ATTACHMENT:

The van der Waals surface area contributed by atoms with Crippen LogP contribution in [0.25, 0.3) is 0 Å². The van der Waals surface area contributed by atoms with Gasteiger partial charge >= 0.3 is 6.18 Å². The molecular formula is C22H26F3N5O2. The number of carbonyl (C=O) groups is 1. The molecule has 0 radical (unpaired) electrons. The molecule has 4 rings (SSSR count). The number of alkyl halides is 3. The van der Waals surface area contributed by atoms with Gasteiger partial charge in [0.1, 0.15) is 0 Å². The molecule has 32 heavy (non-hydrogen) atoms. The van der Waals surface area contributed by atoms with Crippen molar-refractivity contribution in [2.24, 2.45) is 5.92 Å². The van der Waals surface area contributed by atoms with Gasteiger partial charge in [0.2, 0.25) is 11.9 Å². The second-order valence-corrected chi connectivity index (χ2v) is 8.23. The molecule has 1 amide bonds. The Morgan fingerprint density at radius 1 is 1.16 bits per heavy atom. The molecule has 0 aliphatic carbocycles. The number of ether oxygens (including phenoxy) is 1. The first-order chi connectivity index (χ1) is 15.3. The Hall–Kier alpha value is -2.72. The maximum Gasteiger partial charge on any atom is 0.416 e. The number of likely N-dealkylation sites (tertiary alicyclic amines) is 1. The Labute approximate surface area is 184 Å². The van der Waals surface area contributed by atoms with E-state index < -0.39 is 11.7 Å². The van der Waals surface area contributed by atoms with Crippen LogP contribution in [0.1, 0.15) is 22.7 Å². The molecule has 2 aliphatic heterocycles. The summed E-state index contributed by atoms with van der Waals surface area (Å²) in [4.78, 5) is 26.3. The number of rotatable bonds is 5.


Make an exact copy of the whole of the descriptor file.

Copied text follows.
The van der Waals surface area contributed by atoms with Crippen LogP contribution in [0.25, 0.3) is 0 Å². The van der Waals surface area contributed by atoms with Gasteiger partial charge >= 0.3 is 6.18 Å². The molecular formula is C22H26F3N5O2. The number of carbonyl (C=O) groups is 1. The molecule has 0 radical (unpaired) electrons. The molecule has 4 rings (SSSR count). The number of alkyl halides is 3. The van der Waals surface area contributed by atoms with Gasteiger partial charge in [0.1, 0.15) is 0 Å². The molecule has 32 heavy (non-hydrogen) atoms. The van der Waals surface area contributed by atoms with Crippen molar-refractivity contribution in [2.24, 2.45) is 5.92 Å². The van der Waals surface area contributed by atoms with Gasteiger partial charge in [0.2, 0.25) is 11.9 Å². The second-order valence-corrected chi connectivity index (χ2v) is 8.23. The molecule has 1 amide bonds. The Morgan fingerprint density at radius 1 is 1.16 bits per heavy atom. The molecule has 0 aliphatic carbocycles. The number of ether oxygens (including phenoxy) is 1. The first-order chi connectivity index (χ1) is 15.3. The Hall–Kier alpha value is -2.72. The maximum Gasteiger partial charge on any atom is 0.416 e. The number of likely N-dealkylation sites (tertiary alicyclic amines) is 1. The Labute approximate surface area is 184 Å². The van der Waals surface area contributed by atoms with E-state index < -0.39 is 11.7 Å². The van der Waals surface area contributed by atoms with Crippen LogP contribution in [0.1, 0.15) is 22.7 Å². The molecule has 2 aliphatic heterocycles. The summed E-state index contributed by atoms with van der Waals surface area (Å²) in [4.78, 5) is 26.3. The number of rotatable bonds is 5.